At a time when New Delhi lacks the funds—and perhaps the intent—to underwrite the modernization programs of its common neighborhood, it must not be seen to undermine an initiative that it does not at any rate possess the wherewithal to subvert. ‘One Belt, One Road’ is the centerpiece of the Xi Jinping administration’s ‘new type of international relations’ concept—an imposing win–win scheme that aspires to embed the China Dream within a neighborhood community of common destiny. Co-opting ‘One Belt, One Road’ in South Asia will liberate New Delhi from its penchant to oscillate between viewing the subcontinent as its exclusive sphere of influence and longing to vault over the neighborhood to pursue flashier adventures abroad.
By recreating the famous historical land and sea routes along which commerce and civilization once traversed, ‘One Belt, One Road’ will also reawaken India in no small measure to its own golden age of cross-border contact. South Asia was once a great entrepot for commercial exchange between China and Rome. Asia’s seas were a genuine mare liberum (free sea) that no sovereign sought to control. The spread of Buddhism from South Asia along the ‘belt’ and ‘road’ wove a common world of religious-cultural ambiance and sensibility that signified both integration and cosmopolitanism.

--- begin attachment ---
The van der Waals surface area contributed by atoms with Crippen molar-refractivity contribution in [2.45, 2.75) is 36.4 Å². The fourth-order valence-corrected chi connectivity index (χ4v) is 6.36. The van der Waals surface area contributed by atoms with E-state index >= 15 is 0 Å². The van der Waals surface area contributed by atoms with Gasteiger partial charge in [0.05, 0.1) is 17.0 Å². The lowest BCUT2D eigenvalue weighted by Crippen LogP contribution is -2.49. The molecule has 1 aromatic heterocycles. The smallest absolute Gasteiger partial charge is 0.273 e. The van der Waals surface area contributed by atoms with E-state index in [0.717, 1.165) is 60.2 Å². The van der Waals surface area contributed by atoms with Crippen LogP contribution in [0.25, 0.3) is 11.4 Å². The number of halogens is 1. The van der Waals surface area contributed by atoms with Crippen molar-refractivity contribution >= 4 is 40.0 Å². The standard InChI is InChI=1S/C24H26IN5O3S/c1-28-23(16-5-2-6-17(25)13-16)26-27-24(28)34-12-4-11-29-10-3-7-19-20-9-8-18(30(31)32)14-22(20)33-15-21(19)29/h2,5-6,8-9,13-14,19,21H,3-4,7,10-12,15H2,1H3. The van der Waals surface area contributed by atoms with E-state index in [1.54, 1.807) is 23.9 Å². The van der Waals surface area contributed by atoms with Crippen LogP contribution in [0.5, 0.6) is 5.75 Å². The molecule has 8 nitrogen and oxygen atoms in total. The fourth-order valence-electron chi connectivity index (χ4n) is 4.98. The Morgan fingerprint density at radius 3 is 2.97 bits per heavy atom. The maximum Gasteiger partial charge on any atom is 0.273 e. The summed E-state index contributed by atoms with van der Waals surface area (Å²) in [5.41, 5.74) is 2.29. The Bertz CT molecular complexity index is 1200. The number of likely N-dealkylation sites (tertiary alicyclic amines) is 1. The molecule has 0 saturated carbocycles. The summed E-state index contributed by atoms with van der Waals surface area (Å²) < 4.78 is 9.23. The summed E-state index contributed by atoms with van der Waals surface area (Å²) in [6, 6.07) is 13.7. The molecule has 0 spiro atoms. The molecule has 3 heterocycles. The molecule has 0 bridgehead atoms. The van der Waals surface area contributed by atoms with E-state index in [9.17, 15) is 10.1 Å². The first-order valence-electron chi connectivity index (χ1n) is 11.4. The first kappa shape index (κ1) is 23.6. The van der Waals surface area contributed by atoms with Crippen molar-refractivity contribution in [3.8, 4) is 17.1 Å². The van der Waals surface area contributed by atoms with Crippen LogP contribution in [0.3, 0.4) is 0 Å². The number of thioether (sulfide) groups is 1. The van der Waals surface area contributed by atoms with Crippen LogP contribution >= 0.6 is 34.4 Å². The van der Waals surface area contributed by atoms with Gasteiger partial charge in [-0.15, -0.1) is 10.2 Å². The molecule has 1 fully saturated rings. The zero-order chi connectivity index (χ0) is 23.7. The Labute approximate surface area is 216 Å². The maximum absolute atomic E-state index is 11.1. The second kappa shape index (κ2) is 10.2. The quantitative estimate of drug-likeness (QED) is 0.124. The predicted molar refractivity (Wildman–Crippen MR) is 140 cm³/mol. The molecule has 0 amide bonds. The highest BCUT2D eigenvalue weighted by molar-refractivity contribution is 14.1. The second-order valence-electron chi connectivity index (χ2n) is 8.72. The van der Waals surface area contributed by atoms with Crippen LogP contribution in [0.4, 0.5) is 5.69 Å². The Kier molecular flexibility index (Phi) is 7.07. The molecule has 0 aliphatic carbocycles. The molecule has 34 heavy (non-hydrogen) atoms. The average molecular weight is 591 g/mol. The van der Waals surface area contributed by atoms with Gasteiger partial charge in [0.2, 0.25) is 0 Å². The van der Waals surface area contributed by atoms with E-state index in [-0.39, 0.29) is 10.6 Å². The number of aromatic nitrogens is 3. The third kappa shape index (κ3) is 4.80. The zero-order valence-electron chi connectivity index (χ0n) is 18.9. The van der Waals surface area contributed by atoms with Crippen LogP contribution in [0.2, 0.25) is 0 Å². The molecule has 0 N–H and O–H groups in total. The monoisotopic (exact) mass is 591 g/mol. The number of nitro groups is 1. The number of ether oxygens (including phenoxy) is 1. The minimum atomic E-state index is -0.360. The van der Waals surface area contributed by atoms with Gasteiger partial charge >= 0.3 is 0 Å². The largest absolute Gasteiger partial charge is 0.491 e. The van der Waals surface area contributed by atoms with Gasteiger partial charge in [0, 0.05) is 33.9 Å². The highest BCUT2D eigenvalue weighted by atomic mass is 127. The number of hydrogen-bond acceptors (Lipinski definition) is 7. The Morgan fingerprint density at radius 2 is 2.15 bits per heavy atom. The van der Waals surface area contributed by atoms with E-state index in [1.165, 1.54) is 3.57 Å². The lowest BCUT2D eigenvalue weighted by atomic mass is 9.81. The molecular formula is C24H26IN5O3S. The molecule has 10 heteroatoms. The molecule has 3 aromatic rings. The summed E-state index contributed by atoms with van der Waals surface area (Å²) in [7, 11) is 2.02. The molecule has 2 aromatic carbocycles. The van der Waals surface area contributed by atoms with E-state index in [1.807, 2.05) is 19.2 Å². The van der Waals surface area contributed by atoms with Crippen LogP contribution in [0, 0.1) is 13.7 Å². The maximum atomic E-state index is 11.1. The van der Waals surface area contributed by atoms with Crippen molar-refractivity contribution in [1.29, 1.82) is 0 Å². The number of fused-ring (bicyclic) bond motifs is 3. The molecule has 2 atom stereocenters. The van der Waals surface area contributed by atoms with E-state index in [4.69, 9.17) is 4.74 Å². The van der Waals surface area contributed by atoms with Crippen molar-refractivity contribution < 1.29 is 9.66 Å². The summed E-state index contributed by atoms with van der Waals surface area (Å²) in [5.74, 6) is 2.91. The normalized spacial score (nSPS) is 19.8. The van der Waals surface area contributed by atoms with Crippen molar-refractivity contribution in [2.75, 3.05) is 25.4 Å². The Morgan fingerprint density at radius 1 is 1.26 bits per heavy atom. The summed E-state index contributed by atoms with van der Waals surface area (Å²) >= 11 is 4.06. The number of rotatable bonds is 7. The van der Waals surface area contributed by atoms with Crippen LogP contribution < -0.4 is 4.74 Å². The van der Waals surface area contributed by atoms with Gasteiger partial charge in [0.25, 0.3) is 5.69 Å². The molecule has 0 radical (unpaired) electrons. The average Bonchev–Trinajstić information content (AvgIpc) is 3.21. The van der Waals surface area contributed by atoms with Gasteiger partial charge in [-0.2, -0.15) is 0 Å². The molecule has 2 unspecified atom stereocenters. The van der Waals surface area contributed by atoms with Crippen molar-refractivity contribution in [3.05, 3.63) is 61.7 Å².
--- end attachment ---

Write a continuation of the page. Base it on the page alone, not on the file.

Standing in the UNESCO offices in March 2014, Chinese President Xi Jinping extolled the profound impact of Buddhism on China. For his part, Modi, a firm devotee of the Buddha, commenced his recent China tour at a shrine built to commemorate a famous Chinese Buddhist monk who had visited his ancestral village in Gujarat during the Tang Dynasty era. A 21st century infrastructure project geared to connect the Asian heartland to its hinterland and beyond might yet revive a set of loose integrative norms, which can foster principles of order and self-restraint in East Asia and South Asia.
Modi, unrestricted by the blinkers of his elitist predecessors, should exercise his abundant leadership qualities to walk India and South Asia confidently down this path.
Sourabh Gupta is Senior Research Associate at Samuels International Associates, Inc., Washington, DC. This piece was originally published over at East Asia Forum here.